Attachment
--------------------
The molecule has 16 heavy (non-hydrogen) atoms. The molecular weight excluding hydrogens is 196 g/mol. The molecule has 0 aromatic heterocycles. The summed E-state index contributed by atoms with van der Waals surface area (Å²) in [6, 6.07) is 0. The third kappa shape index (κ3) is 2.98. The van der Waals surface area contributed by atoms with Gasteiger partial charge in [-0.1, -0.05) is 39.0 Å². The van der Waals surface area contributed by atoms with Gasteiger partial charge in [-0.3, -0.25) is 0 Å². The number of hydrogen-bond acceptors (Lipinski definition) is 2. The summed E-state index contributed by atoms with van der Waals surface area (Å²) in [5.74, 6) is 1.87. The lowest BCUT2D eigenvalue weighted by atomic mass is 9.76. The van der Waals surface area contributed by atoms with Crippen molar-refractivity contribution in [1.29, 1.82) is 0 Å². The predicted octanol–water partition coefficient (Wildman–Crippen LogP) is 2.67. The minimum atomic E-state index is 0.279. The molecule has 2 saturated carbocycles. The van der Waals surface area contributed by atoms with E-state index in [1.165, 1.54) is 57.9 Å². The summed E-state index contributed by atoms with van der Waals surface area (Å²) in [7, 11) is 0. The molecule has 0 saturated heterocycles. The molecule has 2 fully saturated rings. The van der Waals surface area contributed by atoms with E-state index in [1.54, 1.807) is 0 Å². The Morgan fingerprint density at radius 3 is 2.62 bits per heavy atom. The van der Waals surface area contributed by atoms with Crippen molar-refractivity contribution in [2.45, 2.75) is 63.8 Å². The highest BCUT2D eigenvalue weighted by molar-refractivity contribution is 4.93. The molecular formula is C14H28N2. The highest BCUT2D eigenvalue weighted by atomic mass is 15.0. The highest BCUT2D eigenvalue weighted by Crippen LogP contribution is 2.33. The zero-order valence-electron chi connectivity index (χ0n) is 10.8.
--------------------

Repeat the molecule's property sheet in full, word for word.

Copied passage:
The molecule has 16 heavy (non-hydrogen) atoms. The molecular weight excluding hydrogens is 196 g/mol. The molecule has 0 aromatic heterocycles. The summed E-state index contributed by atoms with van der Waals surface area (Å²) in [6, 6.07) is 0. The third kappa shape index (κ3) is 2.98. The van der Waals surface area contributed by atoms with Gasteiger partial charge in [-0.1, -0.05) is 39.0 Å². The van der Waals surface area contributed by atoms with Gasteiger partial charge in [-0.3, -0.25) is 0 Å². The number of hydrogen-bond acceptors (Lipinski definition) is 2. The summed E-state index contributed by atoms with van der Waals surface area (Å²) in [5.74, 6) is 1.87. The lowest BCUT2D eigenvalue weighted by atomic mass is 9.76. The van der Waals surface area contributed by atoms with Crippen molar-refractivity contribution in [1.29, 1.82) is 0 Å². The predicted octanol–water partition coefficient (Wildman–Crippen LogP) is 2.67. The minimum atomic E-state index is 0.279. The molecule has 2 saturated carbocycles. The van der Waals surface area contributed by atoms with E-state index in [1.165, 1.54) is 57.9 Å². The summed E-state index contributed by atoms with van der Waals surface area (Å²) in [7, 11) is 0. The molecule has 0 saturated heterocycles. The molecule has 2 fully saturated rings. The van der Waals surface area contributed by atoms with E-state index in [1.54, 1.807) is 0 Å². The Morgan fingerprint density at radius 3 is 2.62 bits per heavy atom. The van der Waals surface area contributed by atoms with Crippen molar-refractivity contribution in [2.45, 2.75) is 63.8 Å². The highest BCUT2D eigenvalue weighted by molar-refractivity contribution is 4.93. The molecular formula is C14H28N2. The highest BCUT2D eigenvalue weighted by atomic mass is 15.0. The highest BCUT2D eigenvalue weighted by Crippen LogP contribution is 2.33. The zero-order valence-electron chi connectivity index (χ0n) is 10.8.